Advancing Mental Health Access Through Community Collaboration

Mental health issues are one of the many challenges that the COVID-19 pandemic has highlighted and exacerbated. Because mental health is directly impacted by (and intertwined with) one’s social determinants of health, addressing both mental health and health-related social needs is imperative to truly improve health and provide whole person care. With barriers to proper care being a part of the large inequities populations face, addressing SDOH and the social determinants of mental health isn’t as simple as it should be. Change is needed on all levels, but what can a future of care with community collaboration look like, and how can we get there? 

Strategies to Improve Mental & Behavioral Health:

 

Address Social Determinants of Health

Addressing SDOH can improve and prevent mental illness, but it requires work across the community, government, and organizations in the community. An article by NAMI details that Affordable housing, access to healthy food, economically integrated neighborhoods, and safe, outdoor spaces that promote interaction and exercise all contribute to improved mental health. 

Many states are adopting housing-first initiatives to help people experiencing homelessness secure stable housing. It’s reported that 45% of people experiencing homelessness have a mental illness. Lowering that number requires more affordable housing options. 

 

Implement Community-Based Models for Crisis Response

A crisis response system for people experiencing a mental health crisis is one way that communities can come together to effectively address mental illness. The crisis line 988 was established by the Federal Communications Commission intended to be used by people in a mental health, substance abuse, or suicidal crisis. With this number in place in communities, mobile crisis teams can be dispatched, and these workers can make any necessary connections/referrals to other services that may be required for the caller. One model of this is the CAHOOTS model (Crisis Assistance Helping Out On The Streets) being used in Oregon. If someone calls 9-1-1 or the non-emergency police number, the CAHOOTS team gets sent in replace of police, and they will work to provide support in whatever area the caller needs it, whether it’s crisis counseling, suicide prevention, or mediation. 

 

Build Community Partnerships Across Healthcare and Social Services

True collaboration not only means partnerships across health care organizations, but also tapping into the experiences and perspectives of patients and their families. The CHCS’ Community Partnership Pilot works to identify some best practices for engaging these members of the community, including strategies such as community-based participatory research, human-centered design, results-based accountability, and collective impact. Hennepin Healthcare, a healthcare system in Minneapolis, is taking part in this pilot to understand their community’s barriers to accessing mental health care, and ways to break down these barriers.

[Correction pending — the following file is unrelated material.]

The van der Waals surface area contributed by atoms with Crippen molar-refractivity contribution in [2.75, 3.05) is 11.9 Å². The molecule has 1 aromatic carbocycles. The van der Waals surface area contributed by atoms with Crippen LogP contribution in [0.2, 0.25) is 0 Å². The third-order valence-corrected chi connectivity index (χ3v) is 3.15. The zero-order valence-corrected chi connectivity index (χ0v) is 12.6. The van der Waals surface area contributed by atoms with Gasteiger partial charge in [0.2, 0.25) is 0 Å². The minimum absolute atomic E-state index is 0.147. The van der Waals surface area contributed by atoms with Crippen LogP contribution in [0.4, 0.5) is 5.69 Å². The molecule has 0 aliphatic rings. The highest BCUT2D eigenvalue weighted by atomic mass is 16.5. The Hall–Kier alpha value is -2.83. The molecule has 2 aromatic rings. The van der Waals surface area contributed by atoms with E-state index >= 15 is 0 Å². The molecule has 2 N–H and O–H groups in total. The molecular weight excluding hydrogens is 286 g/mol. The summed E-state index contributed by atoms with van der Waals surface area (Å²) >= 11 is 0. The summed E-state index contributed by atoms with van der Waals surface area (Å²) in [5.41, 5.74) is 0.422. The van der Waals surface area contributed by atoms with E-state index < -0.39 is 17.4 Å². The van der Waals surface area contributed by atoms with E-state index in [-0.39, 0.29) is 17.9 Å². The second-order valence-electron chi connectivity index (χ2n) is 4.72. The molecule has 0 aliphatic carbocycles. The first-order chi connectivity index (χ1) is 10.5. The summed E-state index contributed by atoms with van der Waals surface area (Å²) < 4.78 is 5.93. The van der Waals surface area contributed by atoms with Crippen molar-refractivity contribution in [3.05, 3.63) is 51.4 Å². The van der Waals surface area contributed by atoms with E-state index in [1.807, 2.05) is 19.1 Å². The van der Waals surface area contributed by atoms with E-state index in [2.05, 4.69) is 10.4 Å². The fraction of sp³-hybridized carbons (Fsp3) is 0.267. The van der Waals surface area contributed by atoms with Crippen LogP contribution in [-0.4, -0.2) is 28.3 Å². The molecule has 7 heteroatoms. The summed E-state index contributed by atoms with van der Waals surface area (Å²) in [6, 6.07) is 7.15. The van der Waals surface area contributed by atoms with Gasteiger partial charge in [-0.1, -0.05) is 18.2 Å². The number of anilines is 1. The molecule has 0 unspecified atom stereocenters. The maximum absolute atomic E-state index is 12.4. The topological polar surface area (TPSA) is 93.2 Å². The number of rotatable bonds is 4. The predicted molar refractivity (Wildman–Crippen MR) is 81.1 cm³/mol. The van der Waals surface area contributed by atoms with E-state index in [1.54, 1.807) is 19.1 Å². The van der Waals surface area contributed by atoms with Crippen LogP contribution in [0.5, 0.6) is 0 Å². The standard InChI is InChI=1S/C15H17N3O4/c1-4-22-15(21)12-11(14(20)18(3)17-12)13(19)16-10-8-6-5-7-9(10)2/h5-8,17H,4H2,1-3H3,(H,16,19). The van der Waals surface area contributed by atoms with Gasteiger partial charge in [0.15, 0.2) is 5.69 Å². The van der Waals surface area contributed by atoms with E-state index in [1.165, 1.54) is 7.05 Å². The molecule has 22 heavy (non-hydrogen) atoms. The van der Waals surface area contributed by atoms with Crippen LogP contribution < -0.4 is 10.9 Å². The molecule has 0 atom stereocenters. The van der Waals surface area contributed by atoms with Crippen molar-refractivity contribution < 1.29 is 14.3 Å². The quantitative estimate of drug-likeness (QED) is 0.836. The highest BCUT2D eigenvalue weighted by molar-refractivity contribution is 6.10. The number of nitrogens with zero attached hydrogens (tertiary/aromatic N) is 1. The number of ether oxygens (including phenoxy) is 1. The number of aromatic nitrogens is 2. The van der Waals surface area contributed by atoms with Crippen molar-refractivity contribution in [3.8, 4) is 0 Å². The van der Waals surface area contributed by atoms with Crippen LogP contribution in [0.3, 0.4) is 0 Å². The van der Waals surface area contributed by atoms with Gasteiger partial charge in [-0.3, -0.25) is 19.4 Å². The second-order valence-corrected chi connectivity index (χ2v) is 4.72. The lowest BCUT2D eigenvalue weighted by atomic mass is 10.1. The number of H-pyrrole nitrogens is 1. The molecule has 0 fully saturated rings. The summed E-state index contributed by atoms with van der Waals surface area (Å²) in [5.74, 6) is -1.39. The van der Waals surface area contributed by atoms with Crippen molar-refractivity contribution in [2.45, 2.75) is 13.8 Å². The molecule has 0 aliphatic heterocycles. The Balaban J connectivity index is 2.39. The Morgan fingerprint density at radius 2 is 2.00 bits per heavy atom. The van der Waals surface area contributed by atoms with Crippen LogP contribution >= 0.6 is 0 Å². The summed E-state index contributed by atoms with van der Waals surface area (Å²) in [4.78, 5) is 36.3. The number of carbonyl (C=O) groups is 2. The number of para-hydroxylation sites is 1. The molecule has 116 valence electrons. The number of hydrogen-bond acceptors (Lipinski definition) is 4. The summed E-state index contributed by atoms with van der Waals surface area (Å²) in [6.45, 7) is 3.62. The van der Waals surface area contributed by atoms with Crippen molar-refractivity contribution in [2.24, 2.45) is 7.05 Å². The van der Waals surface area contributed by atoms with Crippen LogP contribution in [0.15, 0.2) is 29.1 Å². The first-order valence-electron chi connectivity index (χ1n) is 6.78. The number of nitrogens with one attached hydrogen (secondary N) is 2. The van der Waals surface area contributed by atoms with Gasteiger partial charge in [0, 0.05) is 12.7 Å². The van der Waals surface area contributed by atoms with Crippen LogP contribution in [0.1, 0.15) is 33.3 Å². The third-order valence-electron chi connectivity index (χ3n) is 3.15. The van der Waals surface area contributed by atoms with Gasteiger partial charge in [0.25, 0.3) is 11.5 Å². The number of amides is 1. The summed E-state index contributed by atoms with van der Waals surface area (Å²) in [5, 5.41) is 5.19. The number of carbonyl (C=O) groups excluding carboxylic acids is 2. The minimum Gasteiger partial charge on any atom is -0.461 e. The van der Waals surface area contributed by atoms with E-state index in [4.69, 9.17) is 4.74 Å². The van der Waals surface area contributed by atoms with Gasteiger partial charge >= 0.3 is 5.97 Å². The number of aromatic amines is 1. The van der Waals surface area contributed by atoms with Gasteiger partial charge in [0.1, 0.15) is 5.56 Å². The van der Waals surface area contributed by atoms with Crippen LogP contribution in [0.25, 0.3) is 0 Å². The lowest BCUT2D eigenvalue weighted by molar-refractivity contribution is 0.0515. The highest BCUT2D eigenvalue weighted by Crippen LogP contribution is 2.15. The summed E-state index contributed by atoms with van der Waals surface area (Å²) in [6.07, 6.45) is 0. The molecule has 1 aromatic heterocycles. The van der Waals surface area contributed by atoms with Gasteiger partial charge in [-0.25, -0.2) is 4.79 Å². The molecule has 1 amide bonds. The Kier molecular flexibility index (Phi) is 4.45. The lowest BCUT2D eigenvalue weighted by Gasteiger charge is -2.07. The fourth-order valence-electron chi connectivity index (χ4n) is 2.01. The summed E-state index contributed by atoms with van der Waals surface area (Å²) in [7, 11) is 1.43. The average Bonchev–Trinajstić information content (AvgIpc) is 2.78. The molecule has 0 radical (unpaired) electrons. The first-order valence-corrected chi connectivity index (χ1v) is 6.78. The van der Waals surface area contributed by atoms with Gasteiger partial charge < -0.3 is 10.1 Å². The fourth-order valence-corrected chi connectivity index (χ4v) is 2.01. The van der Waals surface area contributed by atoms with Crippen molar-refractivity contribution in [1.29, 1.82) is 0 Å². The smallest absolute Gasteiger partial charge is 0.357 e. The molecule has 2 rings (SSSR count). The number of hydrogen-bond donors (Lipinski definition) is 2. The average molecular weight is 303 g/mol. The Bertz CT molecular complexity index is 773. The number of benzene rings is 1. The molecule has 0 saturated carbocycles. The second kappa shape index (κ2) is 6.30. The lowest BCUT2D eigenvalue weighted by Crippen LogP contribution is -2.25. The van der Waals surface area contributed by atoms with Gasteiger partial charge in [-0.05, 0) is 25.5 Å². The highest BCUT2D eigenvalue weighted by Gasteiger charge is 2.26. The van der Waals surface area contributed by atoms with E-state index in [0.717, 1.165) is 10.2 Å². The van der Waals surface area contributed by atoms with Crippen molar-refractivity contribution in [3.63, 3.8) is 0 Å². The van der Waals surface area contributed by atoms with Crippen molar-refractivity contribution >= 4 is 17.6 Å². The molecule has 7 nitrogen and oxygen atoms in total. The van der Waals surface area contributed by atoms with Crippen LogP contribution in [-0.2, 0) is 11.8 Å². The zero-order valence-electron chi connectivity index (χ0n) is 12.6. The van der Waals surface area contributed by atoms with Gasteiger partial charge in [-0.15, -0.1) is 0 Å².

Find Inspiration from Communities Taking Action

We’re seeking consensus at the state and federal level on what is needed for new legislation, funding, and action to be taken. Here’s a quick overview of what’s progressing across the country:

  • States are utilizing Medicaid accountable care programs to improve the delivery of behavioral health services. With Medicaid being the largest payer of behavioral health care, states such as Colorado, Minnesota, and Rhode Island have seen improvements in their programs, with increases in Medicaid enrollees who receive behavioral health services and improved mental health screening performance of providers.

  • The Substance Abuse and Mental Health Services Administration (SAMHSA), is dispersing $3 billion for mental health and substance use block programs.

  • Mental Health Justice Act of 2021 - Introduced in February, this bill creates a grant program for states and local governments to train and dispatch mental health professionals to respond, instead of law enforcement officers, to emergencies that involve people with behavioral health needs.

  • The Pursuing Equity in Mental Health Act (H.R.1475) - “To address mental health issues for youth, particularly youth of color, and for other purposes.”

  • H.R.432 - Mental Health Access Improvement Act of 2021 -  “To amend title XVIII of the Social Security Act to provide for the coverage of marriage and family therapist services and mental health counselor services under part B of the Medicare program, and for other purposes.”

 

Consider the Role of Technology

With one platform to store all patient data, including SDOH data, medical, and behavioral health, care organizations can better understand the full story of their patient, and connect them to the right services and resources. Not only should organizations have easy access to their patient’s history so they can provide informed care, but they also should easily be able to refer patients to services in the community and track their patients’ progress to fully close the loop. 

 

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